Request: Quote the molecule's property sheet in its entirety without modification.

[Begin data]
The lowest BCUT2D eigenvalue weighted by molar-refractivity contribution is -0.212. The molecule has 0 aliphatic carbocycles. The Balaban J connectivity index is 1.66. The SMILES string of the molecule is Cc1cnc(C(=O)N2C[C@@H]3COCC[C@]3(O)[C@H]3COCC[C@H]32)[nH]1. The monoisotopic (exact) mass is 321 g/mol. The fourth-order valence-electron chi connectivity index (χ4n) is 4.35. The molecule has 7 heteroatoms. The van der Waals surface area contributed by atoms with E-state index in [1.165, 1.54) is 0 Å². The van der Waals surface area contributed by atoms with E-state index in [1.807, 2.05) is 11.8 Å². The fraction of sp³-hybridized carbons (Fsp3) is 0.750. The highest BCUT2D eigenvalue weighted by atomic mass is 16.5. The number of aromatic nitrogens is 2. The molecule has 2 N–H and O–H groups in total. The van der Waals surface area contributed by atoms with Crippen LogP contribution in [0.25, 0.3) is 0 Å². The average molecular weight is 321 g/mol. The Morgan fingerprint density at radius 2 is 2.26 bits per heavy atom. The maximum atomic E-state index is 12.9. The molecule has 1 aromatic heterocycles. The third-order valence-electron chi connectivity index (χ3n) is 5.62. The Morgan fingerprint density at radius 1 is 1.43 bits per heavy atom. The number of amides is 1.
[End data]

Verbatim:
The lowest BCUT2D eigenvalue weighted by molar-refractivity contribution is -0.212. The molecule has 0 aliphatic carbocycles. The Balaban J connectivity index is 1.66. The SMILES string of the molecule is Cc1cnc(C(=O)N2C[C@@H]3COCC[C@]3(O)[C@H]3COCC[C@H]32)[nH]1. The monoisotopic (exact) mass is 321 g/mol. The fourth-order valence-electron chi connectivity index (χ4n) is 4.35. The molecule has 7 heteroatoms. The van der Waals surface area contributed by atoms with E-state index in [1.165, 1.54) is 0 Å². The van der Waals surface area contributed by atoms with E-state index in [1.807, 2.05) is 11.8 Å². The fraction of sp³-hybridized carbons (Fsp3) is 0.750. The highest BCUT2D eigenvalue weighted by atomic mass is 16.5. The number of aromatic nitrogens is 2. The molecule has 2 N–H and O–H groups in total. The van der Waals surface area contributed by atoms with Crippen LogP contribution in [0.25, 0.3) is 0 Å². The average molecular weight is 321 g/mol. The Morgan fingerprint density at radius 2 is 2.26 bits per heavy atom. The maximum atomic E-state index is 12.9. The molecule has 1 aromatic heterocycles. The third-order valence-electron chi connectivity index (χ3n) is 5.62. The Morgan fingerprint density at radius 1 is 1.43 bits per heavy atom. The number of amides is 1.